Form W-8BEN, (“Certificate of Foreign Status of Beneficial Owner for United States Tax Withholding”) may be used by foreign persons who receive certain types of income to establish that they are non-U.S. persons, or to claim a reduced rate of (or exemption from) withholding as a resident of a foreign country with which the U.S. has a tax treaty.
This article will cover the basics of Form W-8BEN. It is not intended to convey tax or legal advice. US tax rules regarding international taxation can involve many complex tax and legal issues, so you are advised to seek an experienced attorney in these matters.
General Rule: Income Subject to Tax Withholding Under IRC Sections 1441, 1442 and 1446
In general, pursuant to IRC Sections 1441 and 1442, foreign persons are subject to a 30% U.S. tax rate on income received from U.S.-source income consisting of dividends, rents, annuities, royalties, compensation received (or expected) for services performed, premiums, substitute payments in a securities lending transaction, or any other fixed or determinable annual or periodical gains, profits, or income. A payment is considered to have been made to foreign persons whether such payment is made directly to the beneficial owner or indirectly through an intermediary, agent or partnership, for the benefit of the beneficial owner.
It is also important to note that, pursuant to IRC Section 1446 (Withholding Tax on Foreign Partners’ Share of Effectively Connected Income), a partnership that conducts trade or business in the United States is required to withhold tax on a foreign partner’s distributive share of the partnership’s “effectively connected income” (ECI). Note that ECI is a term of art in the area of tax withholding law with its own complex definition and important tax consequences to the partnership and its partners.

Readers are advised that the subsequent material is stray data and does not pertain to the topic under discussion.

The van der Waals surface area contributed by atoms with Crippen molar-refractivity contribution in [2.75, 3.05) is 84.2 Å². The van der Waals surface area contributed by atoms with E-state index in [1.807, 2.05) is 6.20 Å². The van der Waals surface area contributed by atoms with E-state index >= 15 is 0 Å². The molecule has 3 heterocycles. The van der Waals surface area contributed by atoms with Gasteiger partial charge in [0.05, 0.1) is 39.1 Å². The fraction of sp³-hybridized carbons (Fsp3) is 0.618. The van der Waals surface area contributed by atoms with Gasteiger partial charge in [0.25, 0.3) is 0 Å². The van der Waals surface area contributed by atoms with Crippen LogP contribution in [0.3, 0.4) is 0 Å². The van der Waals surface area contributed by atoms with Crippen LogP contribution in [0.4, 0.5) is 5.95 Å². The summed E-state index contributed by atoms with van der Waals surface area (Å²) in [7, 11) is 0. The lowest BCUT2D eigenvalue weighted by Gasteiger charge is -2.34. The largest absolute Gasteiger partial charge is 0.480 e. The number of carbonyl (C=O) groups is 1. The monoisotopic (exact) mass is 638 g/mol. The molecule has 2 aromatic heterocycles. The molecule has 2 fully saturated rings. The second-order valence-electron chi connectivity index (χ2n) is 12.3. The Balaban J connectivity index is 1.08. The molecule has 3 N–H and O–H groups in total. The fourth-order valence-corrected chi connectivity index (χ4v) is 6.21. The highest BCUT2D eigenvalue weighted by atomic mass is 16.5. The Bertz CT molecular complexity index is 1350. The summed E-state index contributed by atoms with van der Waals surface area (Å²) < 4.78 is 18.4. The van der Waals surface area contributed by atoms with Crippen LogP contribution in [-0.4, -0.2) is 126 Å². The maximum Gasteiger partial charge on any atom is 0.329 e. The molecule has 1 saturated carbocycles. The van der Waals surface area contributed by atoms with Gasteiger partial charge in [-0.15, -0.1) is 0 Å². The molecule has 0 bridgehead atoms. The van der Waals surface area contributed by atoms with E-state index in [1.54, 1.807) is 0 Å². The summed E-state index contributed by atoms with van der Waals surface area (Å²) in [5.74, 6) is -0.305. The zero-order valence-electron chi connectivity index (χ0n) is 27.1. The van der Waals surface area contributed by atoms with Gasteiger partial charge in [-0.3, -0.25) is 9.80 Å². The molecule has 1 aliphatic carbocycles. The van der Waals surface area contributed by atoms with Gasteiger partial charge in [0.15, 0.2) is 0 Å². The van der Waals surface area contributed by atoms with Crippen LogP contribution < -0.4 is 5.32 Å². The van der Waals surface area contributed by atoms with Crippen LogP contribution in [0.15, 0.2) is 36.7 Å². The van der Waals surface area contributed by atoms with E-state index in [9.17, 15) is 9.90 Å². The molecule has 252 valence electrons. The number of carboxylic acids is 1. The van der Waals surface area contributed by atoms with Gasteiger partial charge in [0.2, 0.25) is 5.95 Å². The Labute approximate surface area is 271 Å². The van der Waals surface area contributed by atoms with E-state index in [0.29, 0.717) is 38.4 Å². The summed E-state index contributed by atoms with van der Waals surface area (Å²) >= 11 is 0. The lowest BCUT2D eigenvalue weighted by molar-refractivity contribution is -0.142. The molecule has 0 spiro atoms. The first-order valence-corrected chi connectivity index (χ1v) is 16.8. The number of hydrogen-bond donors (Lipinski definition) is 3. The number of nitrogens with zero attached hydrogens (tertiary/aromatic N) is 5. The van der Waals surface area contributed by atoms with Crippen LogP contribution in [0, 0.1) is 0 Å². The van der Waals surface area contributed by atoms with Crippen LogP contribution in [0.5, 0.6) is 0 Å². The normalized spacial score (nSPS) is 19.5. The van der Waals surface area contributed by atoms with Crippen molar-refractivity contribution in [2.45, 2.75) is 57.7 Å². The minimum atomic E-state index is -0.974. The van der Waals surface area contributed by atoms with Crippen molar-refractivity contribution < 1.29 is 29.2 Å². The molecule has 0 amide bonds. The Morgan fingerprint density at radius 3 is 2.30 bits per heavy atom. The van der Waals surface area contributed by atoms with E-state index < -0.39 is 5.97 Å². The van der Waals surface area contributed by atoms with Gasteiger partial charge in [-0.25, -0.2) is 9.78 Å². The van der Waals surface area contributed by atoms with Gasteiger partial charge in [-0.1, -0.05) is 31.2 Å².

If certain types of income (such as described above) are received by an individual required to file Form W-8BEN, the form must be filed in order to demonstrate any of the following: (1) for foreign persons to establish that they are not U.S. persons, (2) to claim a reduced rate of, or exemption from, a tax withholding by reason of being a resident of a foreign country with which the United States has an income tax treaty, if applicable, (3) or in order for persons to claim that they are beneficial owners of the income for which Form W-8BEN is being provided or a partner in a partnership subject to IRC section 1446.
With respect to Section 1446, note that submitting Form W-8BEN by a foreign person that is a partner in a partnership may satisfy the requirements for all three Section 1441, 1442 and 1446; but this is not always the case. Sometimes, the documentation requirements for Section 1446 may differ from those of 1441 and 1442 (See Regulations sections 1.1446-1 through 1.1446-6). Furthermore, the owner of a disregarded entity will need to submit the appropriate Form W-8 for the purposes of Section 1446.
Form W-8BEN may also be required to be filed in order for persons to claim an exception from domestic information reporting and backup withholding for certain categories of income not subject to foreign-person withholding, including bank deposit interest, foreign source interest, dividends, rents, or royalties, broker proceeds, short-term (183 days or less) original issue discount (OID), and proceeds from a wager placed by a nonresident alien individual in various types of gambling games. Additionally, Form W-8BEN may be used to establish that income from a notional principal contract is not effectively connected income with a U.S. trade or business.
Who Must File Form W-8BEN
Foreign persons who are the beneficial owners of an amount subject to withholding must submit W-8BEN to the withholding agent or payer (and it must be given when requested by the withholding agent or payer regardless of whether a reduced rate of, or exemption from, withholding is claimed). However, Form W-8BEN should not be submitted by U.S. citizens (even if such citizens reside outside the U.S.), or by nonresident alien individuals claiming exemption from withholding on compensation for independent or dependent personal services performed in the U.S.
Contact Sherayzen Law Office for Help With US Tax Withholding Rules Regarding Payments to Foreign Persons
U.S. tax withholding rules are complex and may lead to various complications in tax compliance and tax planning for businesses and individuals. In order to avoid costly mistakes, contact the experienced Form W-8BEN tax firm of Sherayzen Law Office for help with U.S. tax withholding rules.